Performance Improvement 2008. How Can We Help the Poor Become Employed?


This study examined programs that target low-income individuals, including those who are employed but at low wages, and individuals who receive cash assistance under the Temporary Assistance for Needy Families (TANF) program who are likely to encounter greater barriers to employment. The Innovative Employment Strategies project provided information on innovative strategies for promoting stable employment and wage growth among low-income populations. The key question was which approaches and programs may potentially improve the employment prospects of low-income individuals. Program innovation has outpaced research efforts to identify effective employment strategies, resulting in a range of new approaches and programs that are potentially effective but have not been formally evaluated. With increased pressure placed on the States by the 2005 Deficit Reduction Act to increase the number of TANF recipients entering and sustaining employment, it was important to look at new efforts, and provide this information to States.

Innovative approaches were those that: (1) addressed at least one of the causes of low earnings among low-wage workers; (2) provided an untested intervention grounded in research to date; (3) addressed the specific interests of Federal or State policymakers or program operators; or (4) had the potential to be adopted in other States and localities. They also had other features: strong program design and services; relatively mature programs that had been operating for long periods of time; been operating on at least a moderate scale; or evidence of positive results or outcomes, particularly economic. The study looked at programs in four areas: service-focused employment preparation, employment-based experience, skill development, and income and work supports.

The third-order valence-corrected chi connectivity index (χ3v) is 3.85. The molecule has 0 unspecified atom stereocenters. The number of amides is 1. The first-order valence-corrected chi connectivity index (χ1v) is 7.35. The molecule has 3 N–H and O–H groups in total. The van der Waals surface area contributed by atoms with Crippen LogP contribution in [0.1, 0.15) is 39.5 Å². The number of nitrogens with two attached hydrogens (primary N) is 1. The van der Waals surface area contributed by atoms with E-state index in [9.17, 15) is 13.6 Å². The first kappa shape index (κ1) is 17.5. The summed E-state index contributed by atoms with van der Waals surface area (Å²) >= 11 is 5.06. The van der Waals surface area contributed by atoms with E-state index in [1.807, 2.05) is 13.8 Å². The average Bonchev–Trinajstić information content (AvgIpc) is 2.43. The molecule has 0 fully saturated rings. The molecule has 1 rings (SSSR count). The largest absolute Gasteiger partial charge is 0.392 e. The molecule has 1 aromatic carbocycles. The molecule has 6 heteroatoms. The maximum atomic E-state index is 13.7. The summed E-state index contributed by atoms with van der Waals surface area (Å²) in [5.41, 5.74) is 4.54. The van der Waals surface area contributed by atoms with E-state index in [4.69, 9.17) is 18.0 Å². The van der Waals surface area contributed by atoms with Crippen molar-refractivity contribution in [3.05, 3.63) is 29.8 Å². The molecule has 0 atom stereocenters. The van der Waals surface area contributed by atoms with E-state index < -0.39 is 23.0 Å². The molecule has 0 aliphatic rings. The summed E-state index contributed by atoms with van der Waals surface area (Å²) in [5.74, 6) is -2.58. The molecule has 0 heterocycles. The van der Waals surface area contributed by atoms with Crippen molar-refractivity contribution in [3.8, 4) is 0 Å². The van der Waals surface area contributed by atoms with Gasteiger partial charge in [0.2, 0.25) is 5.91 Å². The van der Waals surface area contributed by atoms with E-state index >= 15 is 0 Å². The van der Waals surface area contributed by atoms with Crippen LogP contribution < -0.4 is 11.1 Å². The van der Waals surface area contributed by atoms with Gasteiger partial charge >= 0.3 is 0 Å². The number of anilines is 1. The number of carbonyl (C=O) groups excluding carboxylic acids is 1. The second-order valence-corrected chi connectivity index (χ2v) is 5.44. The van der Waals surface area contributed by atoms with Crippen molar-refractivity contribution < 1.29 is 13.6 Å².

Innovative initiatives combined elements from multiple models and were relatively comprehensive in the range of the services they provided, involved partnerships of public- and private-sector organizations who had not collaborated in the past, were financed through a number of public funding streams, focused on making skill-development programs more accessible to low-income workers and more tailored to employer needs, included strong involvement from the private sector, included case management services, and reflected policies and procedures that originated at the State level.

Report Title: Innovative Employment Approaches and Programs for Low-Income Families, Sponsor: ACF-OPRE, Office of Planning, Research and Evaluation
Federal Contact: Timothy Baker, 202-260-6165
Performer: Urban Institute
PIC ID: 8473

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